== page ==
The Descent from Gibson Lake
One thing to keep in mind is that the terrain made for a challenging descent down from this hike. Usually the return hike is much easier with gravity assist but the rocky terrain, loose dirt and overall steep trail it made footing a challenge. I mention it so you can keep in mind it might take just as long coming down as it took going up!
While I really enjoyed this hike I am not sure that I would have enjoyed it as much if it weren’t for the Fall colors. This trail was littered with aspens and willows all over that made it almost glow in the golden shades of Fall.
It seemed that every hundred yards there were amazing colors to stop and enjoy. Gibson Lake itself wasn’t my favorite alpine lake that I have been to but this hike, this time of year was pretty amazing.
If you are looking to do this as a stand alone hike I would really suggest you try to do it around the end of September when the leaves are really around their peak. Also there are a ton of campsites around the area so if you are a camper this would be a lovely place to stay in the fall. Be warned though, it was 28 degrees when I started the hike and upper 60s when it ended so might make for some chilly nights!
And my last thought on hiking in the Fall is this. The sun plays a big part on the beauty of the Fall colors. I only say this as an excuse to use this picture I took in the morning just as I pulled up to the trail. The sun was sneaking through the trees and I just love the picture and wanted an excuse to use it. Make sure to check the gallery below for more Fall color pictures. Enjoy!
Video of the Gibson Lake Hike
I have put together a couple of videos of this hike. The first hike here is a shorter narrative version of the hike:
This second hike is a time-lapsed version of the Gibson Lake hike that I like to call my “Hikers Edit”. If you enjoy these hikes please subscribe to my YouTube channel. It is free to subscribe and you will get notified any time I have a new video available.
Distance and Elevation
If you don’t have the AllTrails app you might want to check it out, I really love mine. It records your progress and is a great way to search for hikes that are nearby and gives you difficulty measurements. According to AllTrails today’s hike was around 8.1 miles and had a total elevation gain of about 2,096 feet including undulations. That put the high point at around 11,874 feet. I was also moving for a total of 4 hours and 7 minutes.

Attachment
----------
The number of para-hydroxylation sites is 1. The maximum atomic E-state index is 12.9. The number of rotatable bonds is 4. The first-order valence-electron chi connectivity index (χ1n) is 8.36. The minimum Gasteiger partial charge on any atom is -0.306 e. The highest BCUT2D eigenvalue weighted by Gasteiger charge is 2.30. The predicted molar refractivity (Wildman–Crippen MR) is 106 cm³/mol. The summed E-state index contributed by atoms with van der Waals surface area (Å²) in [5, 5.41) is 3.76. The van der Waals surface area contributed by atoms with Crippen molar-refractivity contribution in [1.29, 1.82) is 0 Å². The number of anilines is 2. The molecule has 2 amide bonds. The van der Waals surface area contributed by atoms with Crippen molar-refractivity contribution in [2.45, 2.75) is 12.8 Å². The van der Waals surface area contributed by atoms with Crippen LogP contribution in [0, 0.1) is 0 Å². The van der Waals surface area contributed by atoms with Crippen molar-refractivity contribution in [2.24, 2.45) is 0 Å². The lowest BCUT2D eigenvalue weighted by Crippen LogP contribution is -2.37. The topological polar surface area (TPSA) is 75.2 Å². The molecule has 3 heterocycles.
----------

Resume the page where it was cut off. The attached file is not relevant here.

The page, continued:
This hike was much more challenging than I thought it would be. It started with the walk on the road that wasn’t too bad but the first section in the woods gets really steep and rocky and gives the legs a good workout. As you get closer to the lake it gets less steep but more consistent in the grade. I found the end tough because my legs were so tired from earlier inclines.
Overall the Gibson Lake Trail is pretty rocky and steep. The road to begin is rocky and pot-holed but not too bad to walk on. The trail seems like an old creek bed with a lot of loose gravel and dirt mixed in with big embedded rocks. This is one of those trails that takes just as long coming back down due to the loose and rocky terrain.
If you are looking for a fall hike, Gibson Lake might be a great option but it is a bit easier if you have a four wheel drive vehicle. If you have two wheel it might be a bit of a challenge. You will need a little bit of ground clearance such as a crossover or small SUV for the first dirt road.
To get to the trail you will take Park County Road 60 for 5 miles from 285. This is a dirt road that is in pretty good shape for the first 3 miles and gets bumpy and pot holed for the last 2 miles. At the 5 mile mark there is a small parking section next to signs telling you that high clearance vehicles only from that part forward. This parking section is near the Hall Valley Campground. I wouldn’t recommend trying to go any further without the proper vehicle, but if you have 4wd there is a parking area at the trailhead for about 6 cars. There is no restroom facilities at the trailhead.
Wrapping up the Fall Hike: Gibson Lake
I am little mixed on the hike to Gibson Lake. I think that as an overall hike I would rate it as above average. I liked the hike through the trees although it was definitely a challenge. The views on the high country were spectacular and that would score high points for me. The lake was a little disappointing but that may just be because I have been to so many alpine lakes lately and others may enjoy it.
Now if I am rating this hike as a Fall hike I would rate this as a 10/10. The trail and surrounding areas are absolutely stunning in the fall with the aspens and willows turning their shades of gold and yellow. Doing this hike in the fall really made the difference from being an above average hike to being an amazing hike!